Open Access (free)
An actor-network theory perspective
Author: Roslyn Kerr

In today’s world, we are offered a constantly expanding number of technologies to integrate into our lives. We now utilise a range of interconnected technologies at work, at home and at leisure. The realm of sport is no exception, where new technologies or enhancements are available to athletes, coaches, scientists, umpires, governing bodies and broadcasters. However, this book argues that in a world where time has become a precious commodity and numerous options are always on offer, functionality is no longer enough to drive their usage within elite sports training, competition and broadcasting. Consistent with an actor-network theory approach as developed by Bruno Latour, John Law, Michele Callon and Annemarie Mol, the book shows how those involved in sport must grapple with a unique set of understandings and connections in order to determine the best combination of technologies and other factors to serve their particular purpose. This book uses a case study approach to demonstrate how there are multiple explanations and factors at play in the use of technology that cannot be reduced to singular explanations like performance enhancement or commercialisation. Specific cases examined include doping, swimsuits, GPS units, Hawk-Eye and kayaks, along with broader areas such as the use of sports scientists in training and the integration of new enhancements in broadcasting. In all cases, the book demonstrates how multiple actors can affect the use or non-use of technology.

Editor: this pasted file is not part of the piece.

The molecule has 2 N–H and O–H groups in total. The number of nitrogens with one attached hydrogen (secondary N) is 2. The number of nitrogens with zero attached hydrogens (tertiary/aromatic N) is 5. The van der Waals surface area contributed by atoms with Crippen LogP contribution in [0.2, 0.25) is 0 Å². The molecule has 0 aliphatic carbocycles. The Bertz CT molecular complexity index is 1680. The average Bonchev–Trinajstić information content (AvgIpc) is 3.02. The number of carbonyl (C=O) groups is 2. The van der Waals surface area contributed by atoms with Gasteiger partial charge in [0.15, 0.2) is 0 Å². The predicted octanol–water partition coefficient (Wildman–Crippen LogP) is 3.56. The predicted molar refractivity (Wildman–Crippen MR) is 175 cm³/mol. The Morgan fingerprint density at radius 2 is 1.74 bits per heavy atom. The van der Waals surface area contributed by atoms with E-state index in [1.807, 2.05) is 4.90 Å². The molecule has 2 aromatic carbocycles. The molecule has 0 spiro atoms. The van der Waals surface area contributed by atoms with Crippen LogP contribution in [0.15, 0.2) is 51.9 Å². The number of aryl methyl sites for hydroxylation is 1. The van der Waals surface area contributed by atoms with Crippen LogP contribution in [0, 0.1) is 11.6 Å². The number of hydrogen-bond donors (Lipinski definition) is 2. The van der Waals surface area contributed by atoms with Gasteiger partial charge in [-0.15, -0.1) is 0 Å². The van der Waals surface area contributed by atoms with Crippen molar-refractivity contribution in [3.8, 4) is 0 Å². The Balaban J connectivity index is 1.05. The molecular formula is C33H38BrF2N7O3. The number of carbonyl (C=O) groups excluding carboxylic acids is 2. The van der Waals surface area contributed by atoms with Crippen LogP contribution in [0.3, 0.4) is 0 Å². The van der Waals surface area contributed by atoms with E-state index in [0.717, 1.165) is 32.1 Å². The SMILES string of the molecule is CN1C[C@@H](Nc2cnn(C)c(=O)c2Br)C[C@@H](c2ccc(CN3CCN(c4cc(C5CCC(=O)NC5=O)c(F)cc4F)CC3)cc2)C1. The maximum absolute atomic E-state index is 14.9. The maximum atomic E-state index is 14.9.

Iain Lindsey, Tess Kay, Ruth Jeanes, and Davies Banda

develop the institution of sport itself, including increasing sport provision (e.g. facilities and human resources), improving sport practices (e.g. coaching standards and inclusive delivery) and – especially – raising sport participation and sport performance levels (Levermore and Beacom, 2009a ). Although, as we shall see throughout the book, much SfD activity involves a degree of sport development – and often a very substantial one – the

in Localizing global sport for development
Open Access (free)
Young people’s experiences of SfD
Iain Lindsey, Tess Kay, Ruth Jeanes, and Davies Banda

achieve. The final theme concerning the benefits of sport participation per se relates to a more select group of sport participants – talented young Zambians who had progressed to high levels of sport performance. (Professional) sport is often posited as a means of moving ‘out of the ghetto’ (Gough, 2008 ), and as we have seen in Chapter 4 , some young Zambians we spoke to did hope to find a way to escape or transform their current

in Localizing global sport for development